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Damn fish ladder
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199 Posts
Discussion Starter #1
The atlantis is a revelation.

Took it out tonight with 35' 12wt INT airflo head attached to 120ft of miraclebraid. Yowza-- 100-110 (not even including leader) on the first casts with minimal effort. I was expecting a rod action similar to a winston XTR or Scott STS--- but instead, the action is incredibly fluid, not "stiff," and damps/recovers SO fast. I've not used a rod that recovers so fast.

The rod designer was SO smart not to make just another tippy, unyielding-butt stick. This rod is more efficient, easier to cast, and will certainly have a longer duty cycle than the tip-only rods.

The rod reminds me of a big, light, faster damping/recovering Lyle dickerson 8016 or 8015 trout rod. Supple...to a point. Fast...to a point. Quite honestly a pleasure to cast ridiculous distances over and over and over again.

A canted belgian-ish casts seems to work best for me. And I had good results starting the backcast with 1' of overhang and shooting 2' into the backcast and then a high, quick-stopping end as the miracle braid whizzes and whizzes.

I only had half an hour to cast tonight, but was getting the majority of casts in the 120-130' range with ease...certainly the 90-100' cast here and there... and two or three casts that dumped it ALL out there. Definitely want to try the rod with a full line.

I am very impressed by the build quality of the rod-- the SiC tip was a great idea with all the stripping to be done. And let me compliment the designer on the extra-thick layup at the female ferrules...good move in a rid that's going to take this much of a beating.

Finally, I was just thinking about the weight of the rod...it is a little "heavy" for it's size in comparison to normal spey rods. I THANK you for this. This lets me know that there's some beef to the thing. I don't mean to say that the rod feels heavy AT ALL. It rather felt too light to my cane rod and Hexagraph casting arms.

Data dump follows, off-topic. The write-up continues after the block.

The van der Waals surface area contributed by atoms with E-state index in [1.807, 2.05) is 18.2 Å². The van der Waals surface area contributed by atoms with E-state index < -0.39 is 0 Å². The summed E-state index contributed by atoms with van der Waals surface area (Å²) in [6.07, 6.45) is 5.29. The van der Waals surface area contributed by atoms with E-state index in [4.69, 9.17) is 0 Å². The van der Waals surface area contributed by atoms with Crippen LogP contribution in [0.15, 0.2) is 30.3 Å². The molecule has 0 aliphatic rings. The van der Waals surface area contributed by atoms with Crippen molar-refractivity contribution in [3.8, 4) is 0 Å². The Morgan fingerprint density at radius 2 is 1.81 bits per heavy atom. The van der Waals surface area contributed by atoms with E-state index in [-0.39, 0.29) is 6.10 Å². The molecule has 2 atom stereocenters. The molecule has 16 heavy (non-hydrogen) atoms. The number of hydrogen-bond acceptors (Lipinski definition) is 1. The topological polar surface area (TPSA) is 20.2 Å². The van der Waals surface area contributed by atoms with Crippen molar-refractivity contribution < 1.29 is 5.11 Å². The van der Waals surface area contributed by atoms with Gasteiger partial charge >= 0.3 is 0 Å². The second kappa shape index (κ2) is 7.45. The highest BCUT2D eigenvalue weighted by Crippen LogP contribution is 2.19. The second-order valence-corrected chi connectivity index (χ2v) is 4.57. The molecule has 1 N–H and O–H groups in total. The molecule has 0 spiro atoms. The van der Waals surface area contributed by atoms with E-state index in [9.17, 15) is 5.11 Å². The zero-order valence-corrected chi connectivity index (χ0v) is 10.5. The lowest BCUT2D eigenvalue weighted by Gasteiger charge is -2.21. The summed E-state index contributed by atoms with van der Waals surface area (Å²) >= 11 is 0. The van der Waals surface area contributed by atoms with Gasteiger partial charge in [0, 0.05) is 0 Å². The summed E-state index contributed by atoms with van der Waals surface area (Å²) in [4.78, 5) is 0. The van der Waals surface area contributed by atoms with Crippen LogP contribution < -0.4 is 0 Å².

You know, in a pinch, this rod could be cast 1 handed. I've cast cane rods around that weight (but shorter) and, heck, fish for steelhead with a 6 1/8oz Orvis single hander.

Perhaps the most macho thing in coastal fly fishing will be the big, beefy guys single handing their Atlantii. We can have a special handshake (a kind of massage for our aching carpal tunnels) and a secret word: "Chiropractor."

Seriously, I'm just amazed at the great design of the rod, the great action, and the now easily accessible long line casts.

For those of you who still worry that it may be a bunch of malarkey- that easy 100-130' casts are lies, I tell you as someone with no vested interest in the promotion of the rod that it rocks, rocks, rocks in every way- fishability, castability, build-quality.

If blanks were available, I would have done the following differently (and note that this would raise the price $150 or so retail):

REC Recoil strippers (30# and down- total of four or five) and guides

And, I'm not sure the utility of the above mod would warrant the extra cost--- just takes breaking the SIC insert on the strippers out of the question, but one could just replace them if they were clumsy enough to break the inserts...I've never done anything that stupid the very day I got a rod (my Scott STS, rocks at breezy point, broken ulna also.)


Rock on, juro, nobuo, and gang. My sincere thanks.


Hey, has anyone thought about trying to tournament cast with this rod? I guess against that Loomis 17', it might not do the trick.

I think I'm also going to use this rod for the smaller lake erie tribs for steelhead. Sure will be nice to land/release fish quickly.

brooklyangler
 

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Damn fish ladder
Joined
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199 Posts
Discussion Starter #2
yep

Yepper, I think it's pretty unavoidable when shooting 60-110' of line.

On the water, though, I don't notice at all

jw
 
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